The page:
This month, I’m working to write up a very basic analysis of the expansion of housing in Grand Forks between 1945 and 1970. During this period the population of Grand Forks nearly doubled from around 20,000 residents in 1940 to almost 40,000 in 1970.
The reasons for this growth, in general, involve the movement of people from smaller rural towns to bigger population centers after the World War II which in many ways followed a pattern that had emerged in the interwar years. It accelerated in the post-war decades owing to the expansion of the University of North Dakota, the opening of Grand Forks Air Force Base in 1957, and the expansion of the regional medical center. The late 1950s saw the opening of Interstate 29 (originally Interstate 31 and before US Route 81) which ultimately connected Winnipeg to Fargo and then Kansas City, and this amplified the significance of Grand Forks as a regional transportation hub at the intersection of US Route 2 and the Meridian Highway (US Route 81) and both the Great Northern Railroads and a trunk of the Northern Pacific Railway. The confluence of these trends spurred a consolidation of schools, businesses, and government services in the city which led to a boom in new housing construction, building of new schools and churches, and, of course, the opening of new commercial establishments and the consolidation of 20th century consumer culture in Grand Forks.
The present study focuses on mid-century housing in Grand Forks, but it draws significantly upon a recently completed study of six mid-century modern schools by Susan Caraher, the Coordinator of the Grand Forks Historical Preservation Commission.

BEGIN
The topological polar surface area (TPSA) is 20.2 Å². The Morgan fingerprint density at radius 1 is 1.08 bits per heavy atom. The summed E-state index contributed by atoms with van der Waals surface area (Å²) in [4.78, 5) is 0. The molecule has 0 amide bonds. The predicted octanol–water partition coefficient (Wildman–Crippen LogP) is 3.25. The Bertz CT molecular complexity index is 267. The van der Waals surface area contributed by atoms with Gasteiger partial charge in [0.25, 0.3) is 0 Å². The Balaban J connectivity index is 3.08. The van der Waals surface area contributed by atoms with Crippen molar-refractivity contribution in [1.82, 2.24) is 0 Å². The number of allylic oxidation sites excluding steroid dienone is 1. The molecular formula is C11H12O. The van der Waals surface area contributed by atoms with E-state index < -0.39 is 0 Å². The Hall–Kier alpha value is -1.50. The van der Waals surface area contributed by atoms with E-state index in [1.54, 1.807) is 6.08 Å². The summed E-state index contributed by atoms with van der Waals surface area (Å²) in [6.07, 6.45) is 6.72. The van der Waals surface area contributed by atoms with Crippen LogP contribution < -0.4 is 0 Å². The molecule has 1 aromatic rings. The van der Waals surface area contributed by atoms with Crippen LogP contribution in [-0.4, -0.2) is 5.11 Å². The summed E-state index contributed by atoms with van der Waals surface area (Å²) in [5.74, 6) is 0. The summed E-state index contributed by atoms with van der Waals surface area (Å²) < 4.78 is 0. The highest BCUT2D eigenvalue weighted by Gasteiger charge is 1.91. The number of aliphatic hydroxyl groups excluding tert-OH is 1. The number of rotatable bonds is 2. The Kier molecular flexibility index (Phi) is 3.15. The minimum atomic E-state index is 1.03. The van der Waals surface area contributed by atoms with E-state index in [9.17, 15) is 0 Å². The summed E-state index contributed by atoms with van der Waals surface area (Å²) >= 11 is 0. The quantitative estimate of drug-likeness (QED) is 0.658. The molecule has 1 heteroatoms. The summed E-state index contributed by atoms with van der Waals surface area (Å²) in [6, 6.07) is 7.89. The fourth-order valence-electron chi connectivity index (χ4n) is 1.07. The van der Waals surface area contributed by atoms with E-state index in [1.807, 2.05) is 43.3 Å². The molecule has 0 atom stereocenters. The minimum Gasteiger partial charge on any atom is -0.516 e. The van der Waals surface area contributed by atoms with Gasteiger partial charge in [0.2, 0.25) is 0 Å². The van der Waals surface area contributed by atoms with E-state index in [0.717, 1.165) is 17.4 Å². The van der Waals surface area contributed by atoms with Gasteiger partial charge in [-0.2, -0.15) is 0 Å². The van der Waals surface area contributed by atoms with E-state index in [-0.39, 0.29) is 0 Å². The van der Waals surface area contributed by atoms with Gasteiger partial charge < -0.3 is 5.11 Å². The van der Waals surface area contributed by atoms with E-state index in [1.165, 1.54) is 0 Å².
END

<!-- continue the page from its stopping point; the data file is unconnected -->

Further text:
This study will also produce a preliminary inventory of mid-century housing in Grand Forks constructed between 1945-1970. Following the “50 year rule” these houses are potentially eligible, by dint of their age, for inclusion in the National Register of Historic Places. Needless to say, it is highly unlikely that any single home from this period would receive individual nomination to the Register. At the same time, preparing a preliminary inventory of these homes allows for a more sophisticated approach to managing and understanding the cultural resources in our community.
At present, there remain over 4000 houses that built during those years. “Named architects” designed relatively few of these homes with the local firm of Wells and Denbrook being the most prominent among them. It seems reasonable to assume that DeRemer, Harrie and Kennedy also designed homes for local residents.
Most of the homes, however, followed a fairly limited number of plans and were single-storey ranch style homes (called “ramblers” in Grand Forks as many places in the Western US), split-level, or two-storey homes with pitched roofs. Interspersed among these houses are a few “Desert Modern” houses with flat roofs, recessed entrances, large overhanging eaves, and open floor plans. Attention to natural light, through the use of horizontal banks of windows and corner windows characterized many of these plans as did prominent vertical, brick chimneys which served to balance the strong horizontal character of the roofline. While only a few homes in Grand Forks reflect “Desert Modernism” in anything approaching a pure form, many incorporate some designs elements into their plans and complement the architecture of the contemporary mid-century modern school buildings and contemporary church buildings which stand in the same neighborhoods.